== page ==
The Revd John Stanley Hill, Sole Curate of Whittington who lived at the house for one or two years left in 1872 when he resigned his post.
The Holly House estate along with the Broom House estate was being exploited for coal and other minerals by the Whittington & Sheepbridge Colliery Company as noted above. Holly House had been acquired by John Armstead.
The company collapsed in 1878 but the house itself was then let to the the curate Revd Richard Daintree Shaw, with his wife and 6 children, regrettably he died there in September 1881.
Sometime after local farmer and timber merchant John Green took up residence with wife Anne. John died in 1934. Anne continued to live there until her death when their eldest son John Henry moved in with his family.
After it ceased to be a private residence, Holly House was taken over by Derbyshire County Council and adapted to become a school for children with special needs, part residential. This is still its current use.
In 1825 Elmwood House belonged to Charles Hughes May.
In 1888 it was noted that John Turner, a Chesterfield auctioneer, had bought Elmwood. Mrs Elizabeth Turner was still registered living there in the 1891 census.
Between 1892 and 1897 it was rented to Thomas Gosling, a Sheffield cabinet maker and upholsterer. Next came Mr and Mrs T.H. Watson, who resided there until 1910.
The next occupier was Harry Brearley, the inventor of stainless steel. You can find out more about Harry on our website here.
The Brearleys later moved to Walton and the house became home in 1930 to the Hon. John Montague William North, the second son of the Earl and Countess of Guilford (Lord North) and his wife Muriel Hicking, younger daughter of Sir William and Lady Hicking of Brackenhurst Hall, Southwell, Notts. (They were divorced in 1939 and John Married a further three times)
At some point later it was purchased by the Burden Trust (who now owned Whittington Hall) as a residence for Dr R.F. Furniss, who in 1937 gave up his practice to become full-time medical superintendent at Whittington Hall. In 1957 the Hall and Elmwood was leased by the Minister for Health with an option to purchase.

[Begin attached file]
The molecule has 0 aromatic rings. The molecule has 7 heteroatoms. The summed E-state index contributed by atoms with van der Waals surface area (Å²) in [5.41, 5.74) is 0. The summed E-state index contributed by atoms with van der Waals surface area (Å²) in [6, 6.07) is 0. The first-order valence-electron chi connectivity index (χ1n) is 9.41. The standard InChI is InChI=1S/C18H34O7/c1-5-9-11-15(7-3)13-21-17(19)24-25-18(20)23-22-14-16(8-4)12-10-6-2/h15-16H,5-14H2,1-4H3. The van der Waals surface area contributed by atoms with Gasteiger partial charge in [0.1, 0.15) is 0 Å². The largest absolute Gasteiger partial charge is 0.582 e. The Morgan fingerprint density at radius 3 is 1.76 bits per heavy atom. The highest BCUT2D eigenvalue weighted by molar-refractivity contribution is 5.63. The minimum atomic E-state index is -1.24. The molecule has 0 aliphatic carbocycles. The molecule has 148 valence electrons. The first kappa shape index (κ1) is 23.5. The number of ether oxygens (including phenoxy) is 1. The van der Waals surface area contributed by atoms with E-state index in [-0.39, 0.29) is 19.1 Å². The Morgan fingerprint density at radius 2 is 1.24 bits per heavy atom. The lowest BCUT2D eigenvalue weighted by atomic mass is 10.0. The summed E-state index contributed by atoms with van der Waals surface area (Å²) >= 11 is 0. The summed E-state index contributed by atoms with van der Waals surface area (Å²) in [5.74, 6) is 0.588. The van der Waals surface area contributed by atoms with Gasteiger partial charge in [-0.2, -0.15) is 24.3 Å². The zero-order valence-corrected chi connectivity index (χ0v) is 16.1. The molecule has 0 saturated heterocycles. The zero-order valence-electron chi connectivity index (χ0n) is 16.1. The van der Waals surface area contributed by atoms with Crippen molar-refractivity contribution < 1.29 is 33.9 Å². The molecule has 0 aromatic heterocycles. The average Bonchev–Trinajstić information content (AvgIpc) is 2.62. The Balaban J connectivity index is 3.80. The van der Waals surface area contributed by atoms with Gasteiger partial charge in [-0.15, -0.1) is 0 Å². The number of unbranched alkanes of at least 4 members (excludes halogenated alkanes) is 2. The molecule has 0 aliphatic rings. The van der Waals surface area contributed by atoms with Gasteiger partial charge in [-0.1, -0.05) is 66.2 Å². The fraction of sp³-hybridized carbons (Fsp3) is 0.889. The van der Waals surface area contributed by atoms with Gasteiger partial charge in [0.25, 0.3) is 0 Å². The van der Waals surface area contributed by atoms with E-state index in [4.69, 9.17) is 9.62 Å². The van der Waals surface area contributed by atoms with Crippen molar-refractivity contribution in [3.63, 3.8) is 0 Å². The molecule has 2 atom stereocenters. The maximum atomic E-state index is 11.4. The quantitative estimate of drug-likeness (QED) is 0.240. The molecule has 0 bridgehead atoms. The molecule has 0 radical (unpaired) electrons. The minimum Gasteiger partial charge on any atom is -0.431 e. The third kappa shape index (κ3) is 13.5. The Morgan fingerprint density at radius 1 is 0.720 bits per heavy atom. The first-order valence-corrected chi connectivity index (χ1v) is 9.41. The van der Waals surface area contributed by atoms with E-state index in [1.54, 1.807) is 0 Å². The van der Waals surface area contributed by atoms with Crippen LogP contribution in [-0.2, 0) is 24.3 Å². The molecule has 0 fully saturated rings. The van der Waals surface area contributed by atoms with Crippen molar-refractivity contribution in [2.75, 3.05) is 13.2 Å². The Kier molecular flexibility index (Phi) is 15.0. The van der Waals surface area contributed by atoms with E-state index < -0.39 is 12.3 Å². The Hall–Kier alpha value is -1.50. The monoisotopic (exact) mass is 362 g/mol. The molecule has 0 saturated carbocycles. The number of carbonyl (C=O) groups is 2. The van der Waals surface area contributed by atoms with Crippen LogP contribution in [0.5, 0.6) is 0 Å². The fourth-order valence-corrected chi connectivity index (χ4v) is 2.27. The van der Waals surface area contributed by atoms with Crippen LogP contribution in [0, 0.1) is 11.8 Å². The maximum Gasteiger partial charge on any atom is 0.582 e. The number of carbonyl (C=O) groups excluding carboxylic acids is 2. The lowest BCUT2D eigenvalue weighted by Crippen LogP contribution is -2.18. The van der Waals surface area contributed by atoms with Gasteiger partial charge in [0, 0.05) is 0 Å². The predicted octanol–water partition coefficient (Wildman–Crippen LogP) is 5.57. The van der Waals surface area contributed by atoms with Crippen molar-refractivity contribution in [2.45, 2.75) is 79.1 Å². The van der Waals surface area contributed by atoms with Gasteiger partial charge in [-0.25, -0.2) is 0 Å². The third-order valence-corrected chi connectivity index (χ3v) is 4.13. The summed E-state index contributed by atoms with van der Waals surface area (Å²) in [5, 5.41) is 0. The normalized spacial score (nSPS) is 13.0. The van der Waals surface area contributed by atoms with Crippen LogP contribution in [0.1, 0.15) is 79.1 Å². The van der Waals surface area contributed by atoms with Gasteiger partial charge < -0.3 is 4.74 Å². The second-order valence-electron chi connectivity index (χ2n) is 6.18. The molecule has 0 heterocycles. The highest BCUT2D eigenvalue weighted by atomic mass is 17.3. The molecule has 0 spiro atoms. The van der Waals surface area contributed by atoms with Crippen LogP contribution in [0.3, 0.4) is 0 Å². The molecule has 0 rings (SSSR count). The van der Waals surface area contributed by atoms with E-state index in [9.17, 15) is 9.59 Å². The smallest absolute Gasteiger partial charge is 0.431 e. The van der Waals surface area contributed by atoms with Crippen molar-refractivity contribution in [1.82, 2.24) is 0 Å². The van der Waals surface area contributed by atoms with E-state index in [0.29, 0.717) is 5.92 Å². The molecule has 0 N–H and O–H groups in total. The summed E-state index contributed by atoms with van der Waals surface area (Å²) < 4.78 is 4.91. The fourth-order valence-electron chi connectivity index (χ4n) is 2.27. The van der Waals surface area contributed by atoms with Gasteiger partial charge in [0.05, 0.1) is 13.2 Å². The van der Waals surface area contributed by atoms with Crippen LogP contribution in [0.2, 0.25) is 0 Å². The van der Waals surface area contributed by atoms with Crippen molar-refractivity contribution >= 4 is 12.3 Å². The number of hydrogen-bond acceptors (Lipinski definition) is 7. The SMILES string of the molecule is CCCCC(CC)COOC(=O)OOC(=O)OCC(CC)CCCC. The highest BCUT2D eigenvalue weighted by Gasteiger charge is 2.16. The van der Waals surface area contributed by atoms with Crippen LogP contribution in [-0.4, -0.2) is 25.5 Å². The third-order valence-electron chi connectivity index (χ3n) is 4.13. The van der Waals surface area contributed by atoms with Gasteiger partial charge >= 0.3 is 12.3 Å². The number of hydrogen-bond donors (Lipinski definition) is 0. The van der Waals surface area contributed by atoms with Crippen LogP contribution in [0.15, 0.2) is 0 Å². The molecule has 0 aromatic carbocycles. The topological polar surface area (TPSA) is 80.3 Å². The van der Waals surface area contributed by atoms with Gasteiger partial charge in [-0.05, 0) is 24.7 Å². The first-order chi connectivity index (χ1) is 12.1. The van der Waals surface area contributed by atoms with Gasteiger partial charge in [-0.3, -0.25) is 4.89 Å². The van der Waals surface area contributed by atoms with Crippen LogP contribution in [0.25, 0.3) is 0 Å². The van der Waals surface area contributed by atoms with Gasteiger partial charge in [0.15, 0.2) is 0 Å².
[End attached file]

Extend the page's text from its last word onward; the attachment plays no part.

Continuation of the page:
Elmwood House is now in private ownership.
The Mansion House is listed as being built in the 17th Century or earlier. In the late 18th Century or early 19th Century a ‘Dame’ school was added into the south facade.
In the census of 1891 a Miss Caroline S Crookes was listed as the occupant and her occupation as Principle of ladies school.
At some point William Edgar Fletcher and his wife Florence moved into the Mansion House. In 1952 William is noted to be an Undertaker.
Whittington Grange was built c.1866 on land to the rear of Elmwood House for Juliet Aldam, the widow of Thomas Aldam, a Sheffield wine and spirit merchant, who died in 1858. Mrs Aldam moved with her younger son Alfred and two unmarried daughters, Eliza and Sarah Catherine.
Mrs Aldam died at Whittington Grange in 1875 and Alfred in 1876 . Her daughters, neither of whom married, continued to live at the Grange and were very active in church and charity work in Whittington. Catherine died in 1886, aged 56. Later she had a marble reredos in St Bartholomew’s dedicated to her which unfortunately was destroyed in the church fire in 1895.
Eliza died in 1900, aged 79. Whittington Grange was eventually sold to Henry Wright in 1902 the managing director of Henry Wright & Son Ltd, a firm of Sheffield iron and steel merchants and scrap dealers. He spent £1,500 renovating and improving the Grange and its grounds, which he frequently opened for bazaars, garden parties and tennis and bowls matches. He was the county councillor for Whittington until he retired in March 1913, and was later briefly a county alderman. Henry Wright died in August 1913, aged 68.
Mrs Wright continued to play an active part in the community, including opening the grounds of the Grange, until her own death in 1923. The house then passed to her eldest daughter, Fanny Ann, who in 1914 married Arthur Alfred Baxter Throsby. The couple kept up her family’s tradition of opening the grounds of their home for charitable events. Arthur died in 1944. Mrs Throsby continued to live at Whittington Grange until her own death in 1959.
Whittington Grange continues to be a private residence.
Manor House, Whittington Hill
There is a record in the 1909 census that refers to ‘The Manor House, Whittington Hill’ lived in by Mr Thomas Elliot and his wife Sarah. They had 2 sons Alwyne and Howard Elliot
With thanks to Philip Riden of Victoria County History of Derbyshire for his research on Whittington which enabled me add to my research on local notable houses in Old Whittington.